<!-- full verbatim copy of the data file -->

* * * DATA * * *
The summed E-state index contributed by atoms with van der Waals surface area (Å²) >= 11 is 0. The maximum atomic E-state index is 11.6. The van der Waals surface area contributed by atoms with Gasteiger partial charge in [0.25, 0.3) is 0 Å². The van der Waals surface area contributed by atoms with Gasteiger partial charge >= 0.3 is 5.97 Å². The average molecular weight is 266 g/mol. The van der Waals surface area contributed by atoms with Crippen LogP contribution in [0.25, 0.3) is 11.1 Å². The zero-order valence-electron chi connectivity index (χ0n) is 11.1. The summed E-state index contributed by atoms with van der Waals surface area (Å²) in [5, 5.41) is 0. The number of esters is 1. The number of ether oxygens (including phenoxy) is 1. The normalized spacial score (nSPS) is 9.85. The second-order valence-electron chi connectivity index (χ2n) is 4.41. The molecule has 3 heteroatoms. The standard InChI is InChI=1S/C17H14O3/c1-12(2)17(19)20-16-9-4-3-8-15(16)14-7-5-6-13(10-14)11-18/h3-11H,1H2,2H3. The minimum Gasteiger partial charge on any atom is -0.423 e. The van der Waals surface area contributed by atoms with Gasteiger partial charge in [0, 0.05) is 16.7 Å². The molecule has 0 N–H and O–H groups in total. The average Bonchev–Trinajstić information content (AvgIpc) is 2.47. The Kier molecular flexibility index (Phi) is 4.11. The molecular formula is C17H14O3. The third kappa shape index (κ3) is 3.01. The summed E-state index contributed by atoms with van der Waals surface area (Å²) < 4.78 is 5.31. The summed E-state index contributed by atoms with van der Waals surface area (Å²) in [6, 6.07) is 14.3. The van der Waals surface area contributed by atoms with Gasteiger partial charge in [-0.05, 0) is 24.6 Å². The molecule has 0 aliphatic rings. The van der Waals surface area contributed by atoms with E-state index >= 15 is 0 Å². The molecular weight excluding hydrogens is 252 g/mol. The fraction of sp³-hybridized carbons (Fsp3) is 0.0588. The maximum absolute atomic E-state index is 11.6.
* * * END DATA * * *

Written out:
The summed E-state index contributed by atoms with van der Waals surface area (Å²) >= 11 is 0. The maximum atomic E-state index is 11.6. The van der Waals surface area contributed by atoms with Gasteiger partial charge in [0.25, 0.3) is 0 Å². The van der Waals surface area contributed by atoms with Gasteiger partial charge >= 0.3 is 5.97 Å². The average molecular weight is 266 g/mol. The van der Waals surface area contributed by atoms with Crippen LogP contribution in [0.25, 0.3) is 11.1 Å². The zero-order valence-electron chi connectivity index (χ0n) is 11.1. The summed E-state index contributed by atoms with van der Waals surface area (Å²) in [5, 5.41) is 0. The number of esters is 1. The number of ether oxygens (including phenoxy) is 1. The normalized spacial score (nSPS) is 9.85. The second-order valence-electron chi connectivity index (χ2n) is 4.41. The molecule has 3 heteroatoms. The standard InChI is InChI=1S/C17H14O3/c1-12(2)17(19)20-16-9-4-3-8-15(16)14-7-5-6-13(10-14)11-18/h3-11H,1H2,2H3. The minimum Gasteiger partial charge on any atom is -0.423 e. The van der Waals surface area contributed by atoms with Gasteiger partial charge in [0, 0.05) is 16.7 Å². The molecule has 0 N–H and O–H groups in total. The average Bonchev–Trinajstić information content (AvgIpc) is 2.47. The Kier molecular flexibility index (Phi) is 4.11. The molecular formula is C17H14O3. The third kappa shape index (κ3) is 3.01. The summed E-state index contributed by atoms with van der Waals surface area (Å²) < 4.78 is 5.31. The summed E-state index contributed by atoms with van der Waals surface area (Å²) in [6, 6.07) is 14.3. The van der Waals surface area contributed by atoms with Gasteiger partial charge in [-0.05, 0) is 24.6 Å². The molecule has 0 aliphatic rings. The van der Waals surface area contributed by atoms with E-state index >= 15 is 0 Å². The molecular weight excluding hydrogens is 252 g/mol. The fraction of sp³-hybridized carbons (Fsp3) is 0.0588. The maximum absolute atomic E-state index is 11.6.